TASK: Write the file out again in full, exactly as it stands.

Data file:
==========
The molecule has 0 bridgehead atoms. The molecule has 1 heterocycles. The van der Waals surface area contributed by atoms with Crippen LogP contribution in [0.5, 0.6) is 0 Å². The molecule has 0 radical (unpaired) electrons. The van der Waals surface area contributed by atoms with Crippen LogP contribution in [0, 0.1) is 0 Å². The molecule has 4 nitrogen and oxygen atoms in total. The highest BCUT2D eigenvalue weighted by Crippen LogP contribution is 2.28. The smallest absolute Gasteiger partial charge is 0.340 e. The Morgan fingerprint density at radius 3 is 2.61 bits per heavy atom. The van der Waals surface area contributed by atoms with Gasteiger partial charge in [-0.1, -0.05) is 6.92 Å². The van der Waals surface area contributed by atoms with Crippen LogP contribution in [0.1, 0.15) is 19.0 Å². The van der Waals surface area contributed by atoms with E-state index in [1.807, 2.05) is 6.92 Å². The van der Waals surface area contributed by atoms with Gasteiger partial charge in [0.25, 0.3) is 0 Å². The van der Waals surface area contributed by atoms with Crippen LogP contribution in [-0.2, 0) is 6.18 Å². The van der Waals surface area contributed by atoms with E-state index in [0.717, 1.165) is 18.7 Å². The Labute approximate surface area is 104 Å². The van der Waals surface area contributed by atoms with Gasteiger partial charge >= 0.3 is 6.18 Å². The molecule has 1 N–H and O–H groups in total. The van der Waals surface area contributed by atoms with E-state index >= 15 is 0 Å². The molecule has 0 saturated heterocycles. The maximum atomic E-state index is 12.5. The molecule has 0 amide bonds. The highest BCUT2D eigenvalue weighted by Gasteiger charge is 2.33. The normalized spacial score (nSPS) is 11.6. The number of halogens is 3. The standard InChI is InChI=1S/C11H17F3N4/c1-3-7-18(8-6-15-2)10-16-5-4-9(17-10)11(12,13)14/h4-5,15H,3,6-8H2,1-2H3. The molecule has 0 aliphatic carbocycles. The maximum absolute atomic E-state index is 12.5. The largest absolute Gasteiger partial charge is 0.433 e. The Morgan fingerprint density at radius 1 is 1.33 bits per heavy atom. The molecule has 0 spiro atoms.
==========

The molecule has 0 bridgehead atoms. The molecule has 1 heterocycles. The van der Waals surface area contributed by atoms with Crippen LogP contribution in [0.5, 0.6) is 0 Å². The molecule has 0 radical (unpaired) electrons. The van der Waals surface area contributed by atoms with Crippen LogP contribution in [0, 0.1) is 0 Å². The molecule has 4 nitrogen and oxygen atoms in total. The highest BCUT2D eigenvalue weighted by Crippen LogP contribution is 2.28. The smallest absolute Gasteiger partial charge is 0.340 e. The Morgan fingerprint density at radius 3 is 2.61 bits per heavy atom. The van der Waals surface area contributed by atoms with Gasteiger partial charge in [-0.1, -0.05) is 6.92 Å². The van der Waals surface area contributed by atoms with Crippen LogP contribution in [0.1, 0.15) is 19.0 Å². The van der Waals surface area contributed by atoms with E-state index in [1.807, 2.05) is 6.92 Å². The van der Waals surface area contributed by atoms with Gasteiger partial charge in [0.25, 0.3) is 0 Å². The van der Waals surface area contributed by atoms with Crippen LogP contribution in [-0.2, 0) is 6.18 Å². The van der Waals surface area contributed by atoms with E-state index in [0.717, 1.165) is 18.7 Å². The Labute approximate surface area is 104 Å². The van der Waals surface area contributed by atoms with Gasteiger partial charge >= 0.3 is 6.18 Å². The molecule has 1 N–H and O–H groups in total. The van der Waals surface area contributed by atoms with E-state index >= 15 is 0 Å². The molecule has 0 saturated heterocycles. The maximum atomic E-state index is 12.5. The molecule has 0 amide bonds. The highest BCUT2D eigenvalue weighted by Gasteiger charge is 2.33. The normalized spacial score (nSPS) is 11.6. The number of halogens is 3. The standard InChI is InChI=1S/C11H17F3N4/c1-3-7-18(8-6-15-2)10-16-5-4-9(17-10)11(12,13)14/h4-5,15H,3,6-8H2,1-2H3. The molecule has 0 aliphatic carbocycles. The maximum absolute atomic E-state index is 12.5. The largest absolute Gasteiger partial charge is 0.433 e. The Morgan fingerprint density at radius 1 is 1.33 bits per heavy atom. The molecule has 0 spiro atoms.